The Lib Dems are doing badly but are they doing badly enough ?
The Liberal Democrat election strategy has been on concentrate all their resources into about 40 seats they believe they can win. It may be even fewer as apparently some seats probably 10-12 are deemed safe enough that they won't get much outside help. These are the ones like Tim Farrons and Norman Lambs where not only do the Lib Dems have a big majority, their opponents haven't really got their act together.
Anyway, so resources are being poured into the selected seats, so money is provided for the printing (and possibly distribution) of leaflets, party workers may be employed to organise volunteers etc,
and members from across the region will be asked to work in these seats - often in "regional action days"
So is it working ? The Liberal Democrats claim they are doing 'much better' in their target seats than they are elsewhere. Whether that is true depends on what one means by 'much better'. If they mean their poll ratings are much higher in these seats than elsewhere, it is undoubtedly true. In a sense, it is an odd claim to have to make, a party is getting its best poll ratings in the places where it has the biggest campaigns. Well if it wasn't ....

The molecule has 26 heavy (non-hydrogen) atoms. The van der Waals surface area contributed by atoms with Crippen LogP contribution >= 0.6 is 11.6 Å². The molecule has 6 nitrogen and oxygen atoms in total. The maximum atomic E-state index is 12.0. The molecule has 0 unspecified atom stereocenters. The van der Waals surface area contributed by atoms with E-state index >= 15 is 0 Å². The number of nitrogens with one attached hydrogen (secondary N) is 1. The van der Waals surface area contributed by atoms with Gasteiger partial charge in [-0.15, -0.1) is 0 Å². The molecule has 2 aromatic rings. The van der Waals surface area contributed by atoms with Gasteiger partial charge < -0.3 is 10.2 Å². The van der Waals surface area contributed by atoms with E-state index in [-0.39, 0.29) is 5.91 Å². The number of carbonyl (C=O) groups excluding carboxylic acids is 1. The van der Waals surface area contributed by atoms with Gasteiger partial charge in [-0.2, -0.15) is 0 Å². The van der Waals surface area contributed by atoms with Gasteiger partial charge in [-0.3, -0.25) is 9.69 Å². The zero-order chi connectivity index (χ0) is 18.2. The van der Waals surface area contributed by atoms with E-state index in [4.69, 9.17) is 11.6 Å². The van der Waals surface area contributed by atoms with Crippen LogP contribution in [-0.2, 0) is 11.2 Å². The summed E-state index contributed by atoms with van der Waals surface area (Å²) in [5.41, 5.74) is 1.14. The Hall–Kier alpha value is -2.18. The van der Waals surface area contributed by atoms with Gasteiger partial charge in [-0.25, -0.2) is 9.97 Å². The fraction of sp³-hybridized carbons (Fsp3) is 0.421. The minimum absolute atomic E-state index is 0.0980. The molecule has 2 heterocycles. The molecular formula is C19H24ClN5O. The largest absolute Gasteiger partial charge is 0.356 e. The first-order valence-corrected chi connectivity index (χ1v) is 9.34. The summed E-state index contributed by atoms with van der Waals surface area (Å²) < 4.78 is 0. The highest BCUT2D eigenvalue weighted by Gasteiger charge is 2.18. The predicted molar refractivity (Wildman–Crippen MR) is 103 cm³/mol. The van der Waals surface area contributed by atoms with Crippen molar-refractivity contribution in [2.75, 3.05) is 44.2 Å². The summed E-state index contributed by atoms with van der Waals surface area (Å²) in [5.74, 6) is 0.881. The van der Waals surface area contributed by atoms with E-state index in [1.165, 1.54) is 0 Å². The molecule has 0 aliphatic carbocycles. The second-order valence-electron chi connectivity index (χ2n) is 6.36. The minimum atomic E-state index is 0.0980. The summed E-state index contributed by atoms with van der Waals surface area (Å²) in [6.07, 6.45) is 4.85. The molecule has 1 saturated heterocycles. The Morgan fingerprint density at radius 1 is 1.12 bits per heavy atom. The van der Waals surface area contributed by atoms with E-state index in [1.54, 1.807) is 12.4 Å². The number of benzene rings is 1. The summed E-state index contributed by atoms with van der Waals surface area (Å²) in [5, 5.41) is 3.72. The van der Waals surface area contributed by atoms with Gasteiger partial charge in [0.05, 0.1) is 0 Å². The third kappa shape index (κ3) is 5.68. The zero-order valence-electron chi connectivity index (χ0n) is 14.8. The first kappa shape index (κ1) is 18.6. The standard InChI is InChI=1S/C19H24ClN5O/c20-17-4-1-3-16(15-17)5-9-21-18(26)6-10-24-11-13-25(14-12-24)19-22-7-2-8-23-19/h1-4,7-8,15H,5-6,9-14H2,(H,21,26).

The real question though is will it deliver the MPs the Lib Dem campaign is based upon ? On this measure things are looking far less rosy.
One of the problems with targeting is that the voters don't always do what is intended. Another is that other parties can spoil the best laid plans.
Looking at the Lib Dem Poll ratings they have not shifted during the election campaign. It seems impossible to reconcile the sort of vote predicted nationally can be broken down so the Lib Dems can win the target seats they expect to. Put bluntly, they need the 8% to be concentrated in 40 or so places whereas all the evidence points to them getting 5-6% in many places they aren't likely to win leaving not enough extra votes from the total 8% to get to 35-40% in the places they need to.
I suspect that standard voting intention question in the Ashcroft polls reveals the true level of Lib Dem support in these seats. On that basis, the Lib Dems aren't ahead anywhere. I am sure they will attract some personal votes, but the expectation seems to be that Lib Dem MPs have thousands and thousands of personal votes, when all pervious elections have suggested very few MPs get more than 1-2000 personal votes, whereas the Lib Dems seem to think they can get 5,000 - 10,000.
With that in mind my prediction is the Lib Dems will win just 12 seats.